Monday, April 17, 2006
A Dream of Eagles: The Skystone Review
Before heading out on my little vacation, I knew I wanted to relax and do a lot of reading, so I went to Chapters and took a peak at what they had. What caught my eye was the cover to a short series entitled A Dream of Eagles. The series is a historical fiction that chronicles that fall of the Roman Empire and the rise of Britain, and ultimately culminates in the coronation of King Arthur spread across five volumes. I grabbed the first book, The Skystone, and the first few pages I read seemed interesting enough, and the book was certainly lengthy enough at 620+ pages, so I purchased it.
After going through it in about a week, I must say that The Skystone is one of the most engaging books I have ever read. It is such an excellent mix of action, family, values, history, and political intrigue that it was hard to put down. The book is told from the perspective of Publius Varrus, a member of the Roman Legions at the start of the story and a primus pilus (his rank) under Legate Caius Britannicus, Varrus' general.
Now, it should be noted that The Skystone is a lot of back story and establishment, setting up the world's events, both historical and fiction. For example, both Varrus and Britannicus are fictional, as are their families and personal dealings, however many of the characters they interact with and events they are involved with are indeed real and historical.
The Skystone begins with a very interesting writing style, where the author has Publius telling his tale as an old man, an he goes into the main story and fleshes it out with a sub-story and details that further with a sub-sub-story. While highly detailed and complicated, the plot and character motives are extremely simple to follow and all the plot tangents add a great deal more depth to the overall whole as this style is carried out through the whole book.
The Legionnaire part is brief, chronicling an invasion by Picts and Scots who nearly take all of Britain, and Britannicus and his soldiers' battle to return to Roman controlled land. From there, Publius goes on to detail much of his life after he's discharged from the Legions, and his growing friendship with Britannicus. Publius returns home to take up the trade of his deceased grandfather, that of a blacksmith, and it is here we learn that his grandfather discovered a stone that seems to have fallen from the sky, which he was able to smelt and forge into a sword and dagger respectively; the sword ending up in the hands of one of the Roman emperors and the dagger to Publius himself. At this point, both Publius and Britannicus take a keen interest in trying to locate more of these mysterious stones, all before the Empire collapses in upon itself.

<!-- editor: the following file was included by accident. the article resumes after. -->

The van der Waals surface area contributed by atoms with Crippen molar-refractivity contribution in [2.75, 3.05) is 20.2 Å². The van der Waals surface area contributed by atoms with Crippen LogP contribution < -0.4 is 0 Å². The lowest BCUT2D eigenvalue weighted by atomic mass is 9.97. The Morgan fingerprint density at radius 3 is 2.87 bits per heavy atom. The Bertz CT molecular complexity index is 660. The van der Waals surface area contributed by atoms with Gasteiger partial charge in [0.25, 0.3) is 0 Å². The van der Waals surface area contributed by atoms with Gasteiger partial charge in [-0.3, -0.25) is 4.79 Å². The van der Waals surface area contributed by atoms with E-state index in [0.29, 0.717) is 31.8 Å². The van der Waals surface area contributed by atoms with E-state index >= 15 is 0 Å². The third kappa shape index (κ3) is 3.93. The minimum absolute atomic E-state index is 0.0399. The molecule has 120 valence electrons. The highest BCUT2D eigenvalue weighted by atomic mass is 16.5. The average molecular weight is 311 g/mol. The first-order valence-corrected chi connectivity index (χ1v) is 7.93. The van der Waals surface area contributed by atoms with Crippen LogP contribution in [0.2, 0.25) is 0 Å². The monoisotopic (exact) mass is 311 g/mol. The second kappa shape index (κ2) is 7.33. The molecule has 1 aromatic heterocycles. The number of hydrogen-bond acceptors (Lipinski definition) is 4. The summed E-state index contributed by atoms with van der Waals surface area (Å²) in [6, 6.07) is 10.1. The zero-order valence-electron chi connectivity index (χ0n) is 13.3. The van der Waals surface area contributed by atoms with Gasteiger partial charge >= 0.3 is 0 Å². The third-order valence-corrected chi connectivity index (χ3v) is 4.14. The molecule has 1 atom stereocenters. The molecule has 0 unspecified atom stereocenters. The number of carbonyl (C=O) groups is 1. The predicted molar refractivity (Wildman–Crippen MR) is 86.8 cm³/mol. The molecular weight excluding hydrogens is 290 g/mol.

Relationships play a heavy role with the characters and their development and interaction with one another. The Skystone has many romantic and even erotic aspects to it, but all within reason and perspective of the character experiencing them. The Skystone also focuses a great deal on family and militaristic values as many of the characters go on to establish families, and the "colony" that will apparently become Camelot is formed.
I really don't want to give much more detail away as A Dream of Eagles: The Skystone is such an excellent read, I could only do it justice by recommending you go out and pick up a copy yourself. Heck, I picked up the second novel this past Saturday, and I'm nearly half-way through it; its that good.
Another note of interest is that the novel is a Canadian one, having won several awards and recognitions in Canada for its international success (I believe the overall titles of the books are different in the US, for example). With such a strong start to the series, I look forward to going through all of A Dream of Eagles.